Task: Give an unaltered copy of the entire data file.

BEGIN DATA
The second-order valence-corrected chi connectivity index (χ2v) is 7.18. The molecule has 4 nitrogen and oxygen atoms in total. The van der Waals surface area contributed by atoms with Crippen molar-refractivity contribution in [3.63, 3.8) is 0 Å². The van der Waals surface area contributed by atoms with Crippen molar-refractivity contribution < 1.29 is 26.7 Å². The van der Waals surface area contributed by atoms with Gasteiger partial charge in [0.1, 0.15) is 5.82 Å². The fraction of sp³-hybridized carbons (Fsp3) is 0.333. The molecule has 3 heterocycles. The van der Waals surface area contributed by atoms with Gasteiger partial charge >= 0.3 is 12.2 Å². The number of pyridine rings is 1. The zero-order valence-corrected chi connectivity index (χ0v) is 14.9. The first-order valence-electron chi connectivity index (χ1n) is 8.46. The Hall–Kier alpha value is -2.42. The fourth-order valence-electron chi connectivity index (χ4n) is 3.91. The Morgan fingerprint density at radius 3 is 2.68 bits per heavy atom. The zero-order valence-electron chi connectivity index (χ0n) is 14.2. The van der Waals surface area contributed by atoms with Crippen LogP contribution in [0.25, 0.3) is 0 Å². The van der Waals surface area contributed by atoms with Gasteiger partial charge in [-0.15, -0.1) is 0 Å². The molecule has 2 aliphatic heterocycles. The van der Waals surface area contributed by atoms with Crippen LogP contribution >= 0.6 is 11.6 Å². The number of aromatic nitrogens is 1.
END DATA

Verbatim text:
The second-order valence-corrected chi connectivity index (χ2v) is 7.18. The molecule has 4 nitrogen and oxygen atoms in total. The van der Waals surface area contributed by atoms with Crippen molar-refractivity contribution in [3.63, 3.8) is 0 Å². The van der Waals surface area contributed by atoms with Crippen molar-refractivity contribution < 1.29 is 26.7 Å². The van der Waals surface area contributed by atoms with Gasteiger partial charge in [0.1, 0.15) is 5.82 Å². The fraction of sp³-hybridized carbons (Fsp3) is 0.333. The molecule has 3 heterocycles. The van der Waals surface area contributed by atoms with Gasteiger partial charge >= 0.3 is 12.2 Å². The number of pyridine rings is 1. The zero-order valence-corrected chi connectivity index (χ0v) is 14.9. The first-order valence-electron chi connectivity index (χ1n) is 8.46. The Hall–Kier alpha value is -2.42. The fourth-order valence-electron chi connectivity index (χ4n) is 3.91. The Morgan fingerprint density at radius 3 is 2.68 bits per heavy atom. The zero-order valence-electron chi connectivity index (χ0n) is 14.2. The van der Waals surface area contributed by atoms with Crippen LogP contribution in [0.25, 0.3) is 0 Å². The van der Waals surface area contributed by atoms with Gasteiger partial charge in [-0.15, -0.1) is 0 Å². The molecule has 2 aliphatic heterocycles. The van der Waals surface area contributed by atoms with Crippen LogP contribution >= 0.6 is 11.6 Å². The number of aromatic nitrogens is 1.